Cycling in Sofia
How Good Is Sofia For Cycling?
In the last few years Sofia finally started some infrastructure improvements for better cycling in the city. Don't expect too much. Sofia is still far away from the modern European cities. There are very few bicycle alleys and no special traffic lights for cyclists. There are plans to build a lot more alleys for the next years so you may have the chance to ride them when you come here.
The terrain in Sofia is relatively smooth. There are some slopes especially if you go to the suburbs near Vitosha mountain, but other than that most of the city is flat.
You can cycle through almost every route in Sofia in a hour or two.
Bicycle alleys and roads
The first new bicycle alleys in Sofia were created a couple of years ago in the central parts of the city (Evlogi Georgiev Blvd and Vitosha Blvd). Here is a map of the alleys in the city center.
Currently new alleys are built or ready in the neighborhoods like Mladost and Lulin. There is a good chance that you'll be able to ride your bicycle over some of the in-project alleys in other neighborhoods but don't expect them everywhere.
By the way most alleys are a bit funny - see these pictures.
And often you'll find cars parked on the alleys.
Cycling on the streets
In most cases you will need to ride your bike on the streets. Be prepared to cycle around parked cars at right even on narrow streets. Be careful for drivers who may open the left door without watching back (They don't hear your bicycle so you are not there). Watch for pedestrians too. They often walk at the right side because many sidewalks are occupied by cars. You are safer riding on the larger streets regardless of the faster driving there. Usually on these streets parking is not allowed so at right one meter is where you are supposed to cycle.
Be careful and watch the road in front of you. Very often there are holes exactly on that side, unequal drain covers, pebbles or sand.
Some Bulgarian drivers still don't respect bicycles as equal involved in traffic and may neglect your advantage.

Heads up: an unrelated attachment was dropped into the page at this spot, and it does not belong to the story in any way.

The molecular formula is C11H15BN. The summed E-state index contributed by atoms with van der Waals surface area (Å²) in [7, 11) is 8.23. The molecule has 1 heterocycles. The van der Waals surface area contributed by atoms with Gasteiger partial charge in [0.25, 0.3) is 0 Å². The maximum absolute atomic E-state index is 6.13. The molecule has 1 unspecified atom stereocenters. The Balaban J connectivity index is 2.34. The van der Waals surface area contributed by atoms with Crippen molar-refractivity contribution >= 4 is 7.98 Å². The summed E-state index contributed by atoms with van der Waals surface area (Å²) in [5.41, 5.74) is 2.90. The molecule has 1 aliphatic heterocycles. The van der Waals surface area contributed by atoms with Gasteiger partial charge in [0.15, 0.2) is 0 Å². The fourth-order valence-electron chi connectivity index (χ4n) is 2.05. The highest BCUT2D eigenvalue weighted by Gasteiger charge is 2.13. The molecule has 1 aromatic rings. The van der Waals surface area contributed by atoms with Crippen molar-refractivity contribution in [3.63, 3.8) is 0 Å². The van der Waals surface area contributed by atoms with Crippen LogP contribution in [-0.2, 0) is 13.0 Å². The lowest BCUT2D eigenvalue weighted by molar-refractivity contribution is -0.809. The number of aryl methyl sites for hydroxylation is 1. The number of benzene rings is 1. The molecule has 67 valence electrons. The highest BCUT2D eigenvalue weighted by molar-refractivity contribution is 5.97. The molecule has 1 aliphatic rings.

Bicycles buy or rent - where and how much
Renting bicycles is not very popular here yet. If you are staying in a hostel you may find bicycles for rent there - we typically use HostelWorld to check which hostel offers them.
There are also few companies offering bicycle hire on their sites but often their prices are a bit insane. This company offers a bit more reasonable prices espcially if you just want to ride 1-2 hours for fun. We have not tried their bikes, so no idea about their reliability.
If you are going to stay here for a while longer - two weeks or so - it might be better to buy some cheap bicycle. The big supermarkets sell ones for $100 - $150. You can possibly sell it before you leave.
Transport your bicycle in the city
Sometimes you need to transport your bicycle without riding it. You can take your bicycle on buses, trolleys and trams for the price of one additional ticket. Transporting your bicycle by the subway is not allowed. In practice transporting bicycle by the other public transport vehicles is also possible only when the traffic is low. In the peak hours there is barely space for people on most lines.
You can transport your bicycle by train for the price of €1 regardless of the distance. This is valid also for the trains that go between different cities.
As already mentioned most drivers are still not well used to bicyclers. Cycling in the traffic always hides some risks. Take basic safety measures like wearing helmet, a reflective vest etc.
Here is a really good site about bicycle safety. Check it to learn how to protect yourself not just in Sofia but everywhere.
There is another aspect of safety too. You may have your bike stolen. The highest risk is at the city centre. Don't leave your bicycle unlocked. There are bicycle parking lots in the city (map) which are relatively safe, but still unguarded. Even if you lock your bicycle it might be stolen especially in the night.
Cycling in Bulgaria
There are various cycling tours offered inside the country. You my want to try mountain biking, road cycling, or other organized tours fairly easy. Or you can just go by your own and ride your bike on the roads. Take basic safety measures and you will be fine in most cases. Do not plan cycling between December and March unless you are equipped for winter conditions.
Choose remote and rural roads. Highways are not good for riding a bicycle here. The rural roads can be rough however so be prepared with a good bike. Here is a discussion on LonelyPlanet that gives some good opinions.
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